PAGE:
Is the DC JOHN LENNON Exhibition a Fraud?
by Hunter Gorinson
May 6, 2010
Last week, we wrote to tell you that an exhibition of John Lennon
artwork some of which would be available for sale was headed to
DC for a brief, three-day stint in Georgetown this weekend. Well,
don't pull out those checkbooks yet.
Shortly after posting, CultureMob was contacted by one Gary Arseneau,
an artist and forgery expert who has been tracking the very same
Lennon exhibitions for more than a decade. While promotional
materials for the Georgetown show entitled "In My Life" proclaim
it to be "the largest collection of Lennon's works on paper ever
assembled…[featuring over] 100 pieces of art created by John Lennon,
encompassing the years 1968 through 1980," it would appear that bulk,
if not all, of the show's "serigraphs, lithographs, copper etchings
and aqua tints" are much more recent. As Arseneau puts it," The dead
don't create artwork."
Detailing the perceived misrepresentation of the pieces included in
traveling show which has previously toured under a variety of
Beatles-themed monikers including "Come Together," "When I'm
Sixty-Four" and "All You Need is Love" on his website, Arseneau writes:
"[During] his lifetime, John Lennon -never- created serigraphs,
etchings, woodcuts and lithographs (with one lifetime exception
titled "frontspiece"). As with any original works of visual art,
original printmaking requires the living artist's hands on
gparticipation [sic] and can't be created posthumously."
The show's promoters, Legacy Productions in concert with Lennon's
widow and estate keeper, Yoko Ono have been putting on such shows
since 1986 and selling works dubbed "original" and "signed" for
Unfortunately, as Arseneau details in depth on his blog, the supposed
Lennon originals are actually little more colorized or otherwise
altered reproductions or, as the layman might call them, posters.
Moreover, the "chopmark" signatures they purport to bear are indeed
posthumous forgeries. By his estimate, there are more than 35,000
such Ono-approved pieces now in circulation all of which amounts to
what he calls a "$100 million fraud."
CultureMob contacted James Bracco, Executive Director of the
Georgetown BID, who are listed as "presenting" the DC exhibition
alongside Ms. Ono herself at a vacant M St. arts space, for a
response to Arseneau's allegations. He wrote by e-mail:
"While the Georgetown BID is assisting Legacy Productions on
promoting the upcoming John Lennon Art Exhibit, we are not further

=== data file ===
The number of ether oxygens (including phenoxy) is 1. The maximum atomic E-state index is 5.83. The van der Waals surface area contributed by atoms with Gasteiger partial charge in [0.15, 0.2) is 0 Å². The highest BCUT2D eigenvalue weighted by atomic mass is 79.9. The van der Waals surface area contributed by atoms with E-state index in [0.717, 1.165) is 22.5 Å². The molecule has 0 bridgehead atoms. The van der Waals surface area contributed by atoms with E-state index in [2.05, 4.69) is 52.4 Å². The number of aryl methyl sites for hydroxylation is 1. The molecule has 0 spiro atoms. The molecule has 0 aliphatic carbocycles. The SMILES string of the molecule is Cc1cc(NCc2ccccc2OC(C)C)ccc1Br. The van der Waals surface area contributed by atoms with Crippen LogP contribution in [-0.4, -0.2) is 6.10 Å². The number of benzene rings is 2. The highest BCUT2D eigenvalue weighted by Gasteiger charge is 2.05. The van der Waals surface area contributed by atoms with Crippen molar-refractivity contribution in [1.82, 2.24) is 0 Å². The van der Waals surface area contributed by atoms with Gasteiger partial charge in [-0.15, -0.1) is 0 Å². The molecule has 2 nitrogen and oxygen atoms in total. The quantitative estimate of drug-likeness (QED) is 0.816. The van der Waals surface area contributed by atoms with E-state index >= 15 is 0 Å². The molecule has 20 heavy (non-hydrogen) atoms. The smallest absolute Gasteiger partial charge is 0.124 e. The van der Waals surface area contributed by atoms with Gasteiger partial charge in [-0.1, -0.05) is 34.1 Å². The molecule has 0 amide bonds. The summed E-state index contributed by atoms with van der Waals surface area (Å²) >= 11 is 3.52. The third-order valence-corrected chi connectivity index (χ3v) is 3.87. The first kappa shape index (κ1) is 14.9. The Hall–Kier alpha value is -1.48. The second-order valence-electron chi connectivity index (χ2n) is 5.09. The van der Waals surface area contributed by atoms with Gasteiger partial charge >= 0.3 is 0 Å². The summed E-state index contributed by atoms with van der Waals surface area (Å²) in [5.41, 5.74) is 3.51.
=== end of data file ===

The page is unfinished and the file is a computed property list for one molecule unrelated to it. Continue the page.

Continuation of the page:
involved in the production or organization, and therefore, are not
the appropriate party to provide insights or comments to this issue."
As of this writing, CultureMob has submitted a request to Legacy for
comment. In the meantime, for anyone thinking of taking in "In My
Life" this weekend should remember but two words: caveat emptor.
UPDATE: Legacy Productions spokesman Rudy Siegel issued the following
the statement in response to CultureMob's post this morning:
For the past 17 years Legacy Productions has worked with the Lennon
Estate and Yoko Ono to bring John's artwork to hundreds of thousands
of people around the country, showing the truly artistic side of the
former Beatle. Unfortunately, due to his untimely murder, John wasn't
able to publish his collection as he did with the Bag One Series from
1969. Ms. Ono has published his work posthumously as a way to
continue to bring John's legions of fans together to celebrate his
messages of peace and love, which these exhibitions have truly become.
Which didn't really address any of the issues raised by Arseneau. How
many pieces in the "largest collection of Lennon's works on paper
ever assembled" are actual originals, we asked, and not some type of
reproduction? Which seems like an appropriate question, given that
the show's promo materials boast that the show includes "rare works
from the controversial 'Bag One' suite signed by John in
"You're exactly right all of the pieces that we have on display are
limited edition prints. They are either lithographs or serigraphs,"
responded Siegel by BlackBerry.
"Originals are in private collection or museums now," he followed.
Oh. Guess that "Copies of the Artwork of John Lennon" subtitle just
didn't have the same ring to it.